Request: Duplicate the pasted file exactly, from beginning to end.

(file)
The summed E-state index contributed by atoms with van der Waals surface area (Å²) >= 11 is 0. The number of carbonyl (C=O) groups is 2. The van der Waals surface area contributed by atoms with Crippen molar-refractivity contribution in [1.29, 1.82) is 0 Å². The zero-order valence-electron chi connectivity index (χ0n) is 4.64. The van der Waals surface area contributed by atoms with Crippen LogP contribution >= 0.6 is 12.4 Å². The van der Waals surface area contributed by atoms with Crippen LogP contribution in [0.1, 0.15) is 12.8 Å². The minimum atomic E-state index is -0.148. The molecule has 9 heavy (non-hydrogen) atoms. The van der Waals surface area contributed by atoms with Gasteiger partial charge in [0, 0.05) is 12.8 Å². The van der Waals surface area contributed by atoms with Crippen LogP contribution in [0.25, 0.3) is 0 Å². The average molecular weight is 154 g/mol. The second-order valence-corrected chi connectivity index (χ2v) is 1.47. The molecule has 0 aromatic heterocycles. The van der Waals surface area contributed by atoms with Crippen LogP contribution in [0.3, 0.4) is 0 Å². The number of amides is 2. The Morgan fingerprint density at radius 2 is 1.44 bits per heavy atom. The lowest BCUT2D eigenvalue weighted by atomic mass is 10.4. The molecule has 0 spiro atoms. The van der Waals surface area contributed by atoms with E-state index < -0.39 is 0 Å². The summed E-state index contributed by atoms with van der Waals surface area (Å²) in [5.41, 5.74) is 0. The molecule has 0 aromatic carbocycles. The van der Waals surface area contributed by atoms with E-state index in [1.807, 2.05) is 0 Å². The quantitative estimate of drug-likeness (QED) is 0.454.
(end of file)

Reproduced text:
The summed E-state index contributed by atoms with van der Waals surface area (Å²) >= 11 is 0. The number of carbonyl (C=O) groups is 2. The van der Waals surface area contributed by atoms with Crippen molar-refractivity contribution in [1.29, 1.82) is 0 Å². The zero-order valence-electron chi connectivity index (χ0n) is 4.64. The van der Waals surface area contributed by atoms with Crippen LogP contribution >= 0.6 is 12.4 Å². The van der Waals surface area contributed by atoms with Crippen LogP contribution in [0.1, 0.15) is 12.8 Å². The minimum atomic E-state index is -0.148. The molecule has 9 heavy (non-hydrogen) atoms. The van der Waals surface area contributed by atoms with Gasteiger partial charge in [0, 0.05) is 12.8 Å². The van der Waals surface area contributed by atoms with Crippen LogP contribution in [0.25, 0.3) is 0 Å². The average molecular weight is 154 g/mol. The second-order valence-corrected chi connectivity index (χ2v) is 1.47. The molecule has 0 aromatic heterocycles. The van der Waals surface area contributed by atoms with Crippen LogP contribution in [0.3, 0.4) is 0 Å². The number of amides is 2. The Morgan fingerprint density at radius 2 is 1.44 bits per heavy atom. The lowest BCUT2D eigenvalue weighted by atomic mass is 10.4. The molecule has 0 spiro atoms. The van der Waals surface area contributed by atoms with E-state index < -0.39 is 0 Å². The summed E-state index contributed by atoms with van der Waals surface area (Å²) in [5.41, 5.74) is 0. The molecule has 0 aromatic carbocycles. The van der Waals surface area contributed by atoms with E-state index in [1.807, 2.05) is 0 Å². The quantitative estimate of drug-likeness (QED) is 0.454.